What to Pack on your Italian Short Break
One of the best stages of planning an Italian short break is when everything is booked and your trip is just round the corner. But whilst making the most of your time abroad is essential, so is making sure you pack correctly. For me half of this is making sure everything fits in my suitcase and I don’t have to worry at the airport bag drop line that my bulging case is over the usual allowance. I’ve yet to learn the secret of hand luggage only!
Other ways to help both with packing and to be prepared on your Italian short break include the must do summer waterproof with hood jacket, (I don’t know where I would be without mine!) and sun block for when the sun comes out. My personal favourite is a fold down water bottle, which makes itself instantly recyclable, along with taking up less space in your bag as you drink, and making sure you have plenty of change for the public toilets. An easy tip here is most coffee shops will let you use their toilet when you buy a cappuccino or an ice cream.
For those like me that love photography it is the usual indecision over how many lenses to take. I try and only take the one main lens, but I do struggle in regards to the obligatory aches endured by hours of having the camera around my neck. I have found a solution to this one! There are straps you can buy which work as a cross-body setup, which means the weight is distributed better, the neck is free from aches, and you have a better control of the camera by your side. I bought one on Amazon for around £30. These straps are padded as well, which with mid-size to full size cameras and hours of walking is definitely a plus!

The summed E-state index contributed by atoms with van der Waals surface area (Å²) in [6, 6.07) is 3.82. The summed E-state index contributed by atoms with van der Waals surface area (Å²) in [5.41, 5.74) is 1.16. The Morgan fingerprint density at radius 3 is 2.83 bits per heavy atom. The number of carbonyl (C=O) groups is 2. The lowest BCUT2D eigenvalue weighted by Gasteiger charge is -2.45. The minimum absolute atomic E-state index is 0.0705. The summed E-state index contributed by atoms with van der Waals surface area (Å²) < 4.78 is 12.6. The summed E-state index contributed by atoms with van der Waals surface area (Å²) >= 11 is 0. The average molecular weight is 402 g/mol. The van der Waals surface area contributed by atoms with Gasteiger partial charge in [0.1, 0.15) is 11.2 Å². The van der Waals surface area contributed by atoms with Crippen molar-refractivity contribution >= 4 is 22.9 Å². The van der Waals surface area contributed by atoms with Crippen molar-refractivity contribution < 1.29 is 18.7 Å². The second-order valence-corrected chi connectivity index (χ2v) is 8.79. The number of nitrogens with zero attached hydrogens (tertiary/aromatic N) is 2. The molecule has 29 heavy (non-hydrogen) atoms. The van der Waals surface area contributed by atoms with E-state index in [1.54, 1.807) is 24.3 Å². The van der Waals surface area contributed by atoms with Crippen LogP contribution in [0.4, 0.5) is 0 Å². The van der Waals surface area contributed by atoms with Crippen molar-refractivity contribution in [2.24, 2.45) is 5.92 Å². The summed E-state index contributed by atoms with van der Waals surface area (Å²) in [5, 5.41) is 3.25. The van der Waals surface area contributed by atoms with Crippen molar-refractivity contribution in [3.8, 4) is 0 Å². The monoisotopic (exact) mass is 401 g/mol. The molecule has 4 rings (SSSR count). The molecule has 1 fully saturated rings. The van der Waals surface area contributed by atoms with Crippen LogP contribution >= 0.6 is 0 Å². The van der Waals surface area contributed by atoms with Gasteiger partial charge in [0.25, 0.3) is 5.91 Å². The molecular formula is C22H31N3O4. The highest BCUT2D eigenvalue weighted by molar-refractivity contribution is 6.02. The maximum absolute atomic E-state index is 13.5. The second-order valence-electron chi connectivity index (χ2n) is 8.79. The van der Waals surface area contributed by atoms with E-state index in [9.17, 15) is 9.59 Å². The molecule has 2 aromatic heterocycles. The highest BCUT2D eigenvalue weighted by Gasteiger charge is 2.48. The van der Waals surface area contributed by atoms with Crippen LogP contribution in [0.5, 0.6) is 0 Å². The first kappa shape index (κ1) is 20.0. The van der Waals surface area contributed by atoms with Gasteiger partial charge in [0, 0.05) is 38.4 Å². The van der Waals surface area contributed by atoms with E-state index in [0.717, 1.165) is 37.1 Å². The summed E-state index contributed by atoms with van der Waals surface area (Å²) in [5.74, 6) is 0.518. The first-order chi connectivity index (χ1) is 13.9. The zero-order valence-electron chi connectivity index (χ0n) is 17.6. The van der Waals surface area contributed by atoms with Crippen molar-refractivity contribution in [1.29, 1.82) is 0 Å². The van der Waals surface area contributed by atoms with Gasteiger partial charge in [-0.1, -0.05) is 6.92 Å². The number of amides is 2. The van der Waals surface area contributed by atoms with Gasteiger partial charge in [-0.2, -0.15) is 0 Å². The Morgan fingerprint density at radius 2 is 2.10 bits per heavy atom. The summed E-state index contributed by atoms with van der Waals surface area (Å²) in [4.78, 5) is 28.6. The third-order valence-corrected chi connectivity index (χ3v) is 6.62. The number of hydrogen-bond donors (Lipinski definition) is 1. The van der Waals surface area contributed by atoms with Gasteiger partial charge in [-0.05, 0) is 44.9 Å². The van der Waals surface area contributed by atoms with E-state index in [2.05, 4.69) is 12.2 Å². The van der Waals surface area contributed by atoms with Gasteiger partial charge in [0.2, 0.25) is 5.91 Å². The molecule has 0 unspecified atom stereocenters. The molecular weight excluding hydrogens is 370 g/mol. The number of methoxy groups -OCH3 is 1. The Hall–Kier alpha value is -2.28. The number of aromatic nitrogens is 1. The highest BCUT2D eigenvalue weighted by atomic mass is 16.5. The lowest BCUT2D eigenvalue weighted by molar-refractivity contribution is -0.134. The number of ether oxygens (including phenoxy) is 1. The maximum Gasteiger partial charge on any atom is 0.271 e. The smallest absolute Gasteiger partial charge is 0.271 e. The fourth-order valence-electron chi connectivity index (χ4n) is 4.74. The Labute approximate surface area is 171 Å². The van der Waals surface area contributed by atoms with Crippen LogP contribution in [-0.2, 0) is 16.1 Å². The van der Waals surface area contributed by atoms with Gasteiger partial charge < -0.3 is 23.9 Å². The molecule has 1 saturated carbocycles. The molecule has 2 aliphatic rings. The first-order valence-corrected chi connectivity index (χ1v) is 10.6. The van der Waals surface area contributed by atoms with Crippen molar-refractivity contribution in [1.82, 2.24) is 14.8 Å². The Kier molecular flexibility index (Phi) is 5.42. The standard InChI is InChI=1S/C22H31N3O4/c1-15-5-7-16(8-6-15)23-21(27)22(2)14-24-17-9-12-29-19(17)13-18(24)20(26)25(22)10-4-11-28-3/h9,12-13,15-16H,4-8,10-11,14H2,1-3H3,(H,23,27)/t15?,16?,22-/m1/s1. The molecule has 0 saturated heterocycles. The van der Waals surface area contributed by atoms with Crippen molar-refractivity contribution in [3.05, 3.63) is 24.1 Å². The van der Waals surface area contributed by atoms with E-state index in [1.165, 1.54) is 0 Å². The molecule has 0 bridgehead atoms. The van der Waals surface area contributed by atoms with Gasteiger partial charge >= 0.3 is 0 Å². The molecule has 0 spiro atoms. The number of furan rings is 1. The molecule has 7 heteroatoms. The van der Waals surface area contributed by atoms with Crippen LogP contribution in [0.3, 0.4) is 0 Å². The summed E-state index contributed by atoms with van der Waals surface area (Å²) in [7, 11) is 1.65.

Another way to save the shoulder aches and reduce the weight of your suitcase is city guides. The days of lugging around huge volumes on holiday are largely gone, but the information is still relevant. There are some great apps out there for providing all of this information through your phone or tablet as well as offline maps. No one likes roaming fees!
If you are travelling around Florence and are staying near the River Arno, I definitely recommend taking some antihistamine cream with you. I was there last September and with the warm temperatures and the windows opened, woke up to a few pesky stings. I have tried on other trips the special anti-mosquito bracelets but the smell of the chemicals was just too strong for me!
The added bonus with apps is the information is updated regularly, whereas your weighty door stop could be a year out of date. The main cities usually have a specific app, but one of the best ones I have found is Mtrip. This app provides weather and public transport which your printed city guide cannot do. But one of the best options I have found is the information on local sites which the offline maps direct you to along with providing opening hours and an approximate cost for entrance to these sights. If you want more functionality or even just checking what is within easy distance to you, the app also has a recommended travel plan for your dates, grouping them by region so you are not walking the ends of the city. This app is great for keeping you up to date with your flights and any changes, along with reminding you when you can check in.
The last thing to mention to help you enjoy your Italian short break is to remember in church your shoulders and knees must be covered. For women this is easily done in regards to either a thin, light cardigan or buying one of the many beautiful colourful scarves that Italy is famous for and wrapping this around your shoulders.
The above should hopefully ensure you have a wonderful Italian short break!